Analysts Urge Caution As Nebraska Farmers Await More Details On Trump, China Trade Deal

The Nebraska Farm Bureau estimates the state will lose close to $1 billion due to retaliatory tariffs this year. (Scott Friend & Joe McMullen, NET Nebraska)
Jill O'Donnell, Director of the Yeutter Institute for International Trade and Finance. (NET News)
October 18, 2019 - 9:00am

Nebraska producers are cautiously optimistic about a possible trade deal with China, but economists warn that the agreement is far from final. 

Last week President Trump announced what he calls "phase one" of a larger trade deal with China, according to NPR

The U.S. was scheduled to raise tariffs on about $250 billion worth of goods on October 15. As part of the deal, Trump called off that planned increase. 

In exchange, China will purchase up to $50 billion worth of agricultural goods from American farmers over the next two to three years.  

"It is progress," said Jill O'Donnell, director of the Clayton Yeutter Institute of International Trade and Finance. "Any time there is a halt or a freeze in tensions, that is a good thing." 

Nebraska officials expressed excitement about the agreement. 

“Since 2012, exports from Nebraska to China have fallen, and the country has been an uncertain trade partner for our state," said Gov. Pete Ricketts (R-Nebraska) in a statement. "Our farmers and ranchers would like to see more predictable trade that grows over time. [The] agreement is a positive step forward in a long process of achieving this goal and right-sizing America’s trade relationship with China."

The Nebraska Farm Bureau expressed a bit more caution. 

Gov. Ricketts meets with the Prime Minister Nguyen Xuan Phuc of Vietnam in September. (Courtesy: Gov. Ricketts' Office)

"While we are anxious to learn more of the details of this agreement, reports that the deal could include significant increases in purchases of U.S. agriculture commodities beyond previous levels certainly have our attention," said NFB President Steven Nelson in a statement. "It’s our hope that this is the first step in resolving the ongoing trade dispute with one of the largest consumers of Nebraska agriculture products."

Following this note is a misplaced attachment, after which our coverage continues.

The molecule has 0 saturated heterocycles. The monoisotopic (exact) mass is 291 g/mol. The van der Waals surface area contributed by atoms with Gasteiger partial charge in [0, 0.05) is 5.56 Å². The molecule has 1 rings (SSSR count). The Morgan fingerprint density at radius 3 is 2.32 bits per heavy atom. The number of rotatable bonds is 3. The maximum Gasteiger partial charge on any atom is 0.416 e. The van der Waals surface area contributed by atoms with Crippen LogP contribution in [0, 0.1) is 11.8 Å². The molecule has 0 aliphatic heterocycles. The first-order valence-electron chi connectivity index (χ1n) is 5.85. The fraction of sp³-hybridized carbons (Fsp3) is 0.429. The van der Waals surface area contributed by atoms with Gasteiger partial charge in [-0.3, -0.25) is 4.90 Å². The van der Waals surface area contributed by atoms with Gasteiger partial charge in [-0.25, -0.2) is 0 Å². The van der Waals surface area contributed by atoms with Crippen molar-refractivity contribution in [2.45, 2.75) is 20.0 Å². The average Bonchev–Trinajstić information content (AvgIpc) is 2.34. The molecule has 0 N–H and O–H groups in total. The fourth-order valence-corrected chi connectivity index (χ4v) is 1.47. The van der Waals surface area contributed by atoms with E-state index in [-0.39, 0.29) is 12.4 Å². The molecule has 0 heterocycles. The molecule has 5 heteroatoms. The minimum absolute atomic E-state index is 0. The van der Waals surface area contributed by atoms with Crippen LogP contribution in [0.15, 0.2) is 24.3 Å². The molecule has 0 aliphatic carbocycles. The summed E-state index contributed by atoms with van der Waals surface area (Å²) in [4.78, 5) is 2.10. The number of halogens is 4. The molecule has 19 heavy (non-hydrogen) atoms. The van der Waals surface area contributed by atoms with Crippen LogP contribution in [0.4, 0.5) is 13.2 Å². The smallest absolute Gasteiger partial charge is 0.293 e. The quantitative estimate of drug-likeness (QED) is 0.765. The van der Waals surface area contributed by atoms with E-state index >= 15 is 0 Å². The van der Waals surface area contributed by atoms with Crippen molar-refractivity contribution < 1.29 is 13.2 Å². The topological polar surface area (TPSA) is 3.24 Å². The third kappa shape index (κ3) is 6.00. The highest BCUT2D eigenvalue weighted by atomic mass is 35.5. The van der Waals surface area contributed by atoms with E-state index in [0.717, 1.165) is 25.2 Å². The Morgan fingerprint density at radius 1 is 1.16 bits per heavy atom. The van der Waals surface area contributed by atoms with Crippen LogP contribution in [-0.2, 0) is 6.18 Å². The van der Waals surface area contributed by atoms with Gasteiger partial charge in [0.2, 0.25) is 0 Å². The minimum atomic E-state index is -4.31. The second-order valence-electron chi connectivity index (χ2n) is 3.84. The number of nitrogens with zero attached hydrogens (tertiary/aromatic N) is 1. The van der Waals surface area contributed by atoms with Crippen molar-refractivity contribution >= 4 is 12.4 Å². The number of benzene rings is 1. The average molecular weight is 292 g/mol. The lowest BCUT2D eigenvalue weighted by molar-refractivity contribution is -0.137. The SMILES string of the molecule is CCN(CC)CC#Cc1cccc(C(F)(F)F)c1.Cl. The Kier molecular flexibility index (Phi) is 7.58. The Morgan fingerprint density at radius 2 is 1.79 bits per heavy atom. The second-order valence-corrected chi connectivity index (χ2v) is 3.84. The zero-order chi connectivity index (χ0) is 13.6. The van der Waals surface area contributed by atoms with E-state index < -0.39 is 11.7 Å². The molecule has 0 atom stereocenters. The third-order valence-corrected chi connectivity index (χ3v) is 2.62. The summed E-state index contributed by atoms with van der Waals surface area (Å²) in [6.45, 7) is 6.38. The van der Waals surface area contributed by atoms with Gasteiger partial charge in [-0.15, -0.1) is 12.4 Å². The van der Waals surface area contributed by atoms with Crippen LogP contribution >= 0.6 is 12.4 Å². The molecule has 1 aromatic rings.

But O'Donnell is quick to point out the deal isn't final. The verbal agreement may become official at the Asia-Pacific Economic Cooperation (APEC) Forum beginning Nov. 11. But a lot could change between now and then. 

The hope of selling up to $50 billion in agricultural goods to China is enticing, but O'Donnell says we don't know any details. 

"We don't know over what time frame exactly that would play out," she said. 

Governor Ricketts visited Vietnam and Japan last month to promote Nebraska's ag products. According to a press release, Nebraska's beef exports to Vietnam grew 127% from 2017 to 2018. 

There is hope to expand trade in other parts of the world, but O'Donnell says that won't solve everything. 

"It's difficult to recover that lost ground by sending goods to other countries," she said. "China is likely to remain a really important source of demand for U.S. agriculture, so it's not going to be easy to make that up on a quick time frame." 

Meanwhile, some Nebraska producers are getting hit on both sides. A tractor producer, for example, faces steep tariffs on imported steel — but farmers are less likely to buy new combines when their own market is stunted by tariffs. 

O'Donnell says trade is a lot more complex in recent years because of policy differences in things like plant and animal health regulations, making it difficult to move products across borders. 

"It's definitely a complex time, these last couple of years," O'Donnell said. "And I think the U.S. and others around the world are trying to find a new normal and a new footing for trade." 

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